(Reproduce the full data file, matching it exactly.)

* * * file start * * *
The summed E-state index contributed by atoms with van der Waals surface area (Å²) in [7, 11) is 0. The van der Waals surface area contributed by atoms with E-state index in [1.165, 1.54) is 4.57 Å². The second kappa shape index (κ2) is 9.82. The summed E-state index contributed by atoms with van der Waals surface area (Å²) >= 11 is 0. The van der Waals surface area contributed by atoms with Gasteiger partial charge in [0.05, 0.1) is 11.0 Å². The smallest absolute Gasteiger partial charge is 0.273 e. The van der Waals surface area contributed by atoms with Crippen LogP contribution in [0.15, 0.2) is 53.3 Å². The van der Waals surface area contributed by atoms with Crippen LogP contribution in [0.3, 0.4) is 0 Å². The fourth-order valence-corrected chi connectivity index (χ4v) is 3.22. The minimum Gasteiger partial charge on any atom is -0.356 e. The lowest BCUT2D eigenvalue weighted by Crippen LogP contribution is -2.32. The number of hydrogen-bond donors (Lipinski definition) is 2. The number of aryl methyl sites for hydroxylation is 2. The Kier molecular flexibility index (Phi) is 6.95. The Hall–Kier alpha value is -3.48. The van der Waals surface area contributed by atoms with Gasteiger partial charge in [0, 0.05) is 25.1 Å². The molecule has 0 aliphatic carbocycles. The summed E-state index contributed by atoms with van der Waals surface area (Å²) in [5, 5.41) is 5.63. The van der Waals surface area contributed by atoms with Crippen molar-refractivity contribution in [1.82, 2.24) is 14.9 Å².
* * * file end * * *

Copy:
The summed E-state index contributed by atoms with van der Waals surface area (Å²) in [7, 11) is 0. The van der Waals surface area contributed by atoms with E-state index in [1.165, 1.54) is 4.57 Å². The second kappa shape index (κ2) is 9.82. The summed E-state index contributed by atoms with van der Waals surface area (Å²) >= 11 is 0. The van der Waals surface area contributed by atoms with Gasteiger partial charge in [0.05, 0.1) is 11.0 Å². The smallest absolute Gasteiger partial charge is 0.273 e. The van der Waals surface area contributed by atoms with Crippen LogP contribution in [0.15, 0.2) is 53.3 Å². The van der Waals surface area contributed by atoms with Crippen LogP contribution in [0.3, 0.4) is 0 Å². The fourth-order valence-corrected chi connectivity index (χ4v) is 3.22. The minimum Gasteiger partial charge on any atom is -0.356 e. The lowest BCUT2D eigenvalue weighted by Crippen LogP contribution is -2.32. The number of hydrogen-bond donors (Lipinski definition) is 2. The number of aryl methyl sites for hydroxylation is 2. The Kier molecular flexibility index (Phi) is 6.95. The Hall–Kier alpha value is -3.48. The van der Waals surface area contributed by atoms with Gasteiger partial charge in [0, 0.05) is 25.1 Å². The molecule has 0 aliphatic carbocycles. The summed E-state index contributed by atoms with van der Waals surface area (Å²) in [5, 5.41) is 5.63. The van der Waals surface area contributed by atoms with Crippen molar-refractivity contribution in [1.82, 2.24) is 14.9 Å².